Boston—Patients prescribed an all-in-one pill as their initial medication for high blood pressure appear to be at an advantage when it comes to adherence.
A study in the Journal of General Internal Medicine suggests the combination pill makes it more likely that patients will follow their drug regimen in the long run.
For the study, Brigham and Women’s Hospital and Harvard Medical School researchers analyzed data from claims submitted to a large national health insurer between 2009 and 2013, focusing on patients who had started using antihypertensive medication during that time. The data showed that 78,958 of the patients in the sample of 484,493 initially were prescribed fixed-dose combinations—i.e., a single pill containing multiple drugs—while 383,269 were prescribed a single therapy and 22,266 were on multi-pill combinations.
The study’s primary outcome was persistence with any anti-hypertensive medication, either the initiated medication or other anti-hypertensive, 12 months after a prescription first showed up in administrative claims. Other outcomes included sticking with at least one antihypertensive in the 12 months after initiation and refilling at least one antihypertensive medication, with full adherence defined as having 80% or more of potential days covered with medication.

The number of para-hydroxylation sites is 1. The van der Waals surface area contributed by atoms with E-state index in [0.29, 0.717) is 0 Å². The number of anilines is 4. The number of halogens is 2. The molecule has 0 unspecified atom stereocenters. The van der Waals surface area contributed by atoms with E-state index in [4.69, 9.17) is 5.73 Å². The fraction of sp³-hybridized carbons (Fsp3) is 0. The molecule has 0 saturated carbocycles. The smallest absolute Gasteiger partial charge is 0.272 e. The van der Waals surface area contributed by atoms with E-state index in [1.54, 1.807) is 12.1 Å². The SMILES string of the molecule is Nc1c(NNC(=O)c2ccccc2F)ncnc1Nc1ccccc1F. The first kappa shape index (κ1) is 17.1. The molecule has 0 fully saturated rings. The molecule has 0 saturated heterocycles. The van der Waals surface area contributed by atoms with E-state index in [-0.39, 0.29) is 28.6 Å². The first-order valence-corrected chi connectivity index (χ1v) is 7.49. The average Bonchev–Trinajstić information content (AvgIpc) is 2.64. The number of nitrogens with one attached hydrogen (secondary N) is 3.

Results indicate that patients on fixed-dose combinations were 9% more likely to be adherent to blood pressure medication and were 13% more likely to regularly use the treatment prescribed for them than were patients who began using single anti-hypertensive therapy.
Other findings included:
• Patients who started off on single therapies or multipill combinations were generally sicker and more likely to require further medical help than those on fixed-dose combinations.
• Patients on single therapies or multipill combinations also were slightly less likely to refill their prescriptions.
• On the other hand, those being prescribed fixed-dose combinations were generally older and female.
Study authors conclude, “Fixed-dose combination pills appear to enhance adherence and persistence to anti-hypertensive medications among commercially insured patients starting treatment compared with single therapy.”
Lead author Julie Lauffenburger, PharmD, PhD, added, “For patients beginning anti-hypertensive treatment, clinicians may therefore want to consider starting patients on a fixed-dose combination pill rather than a single therapy.”
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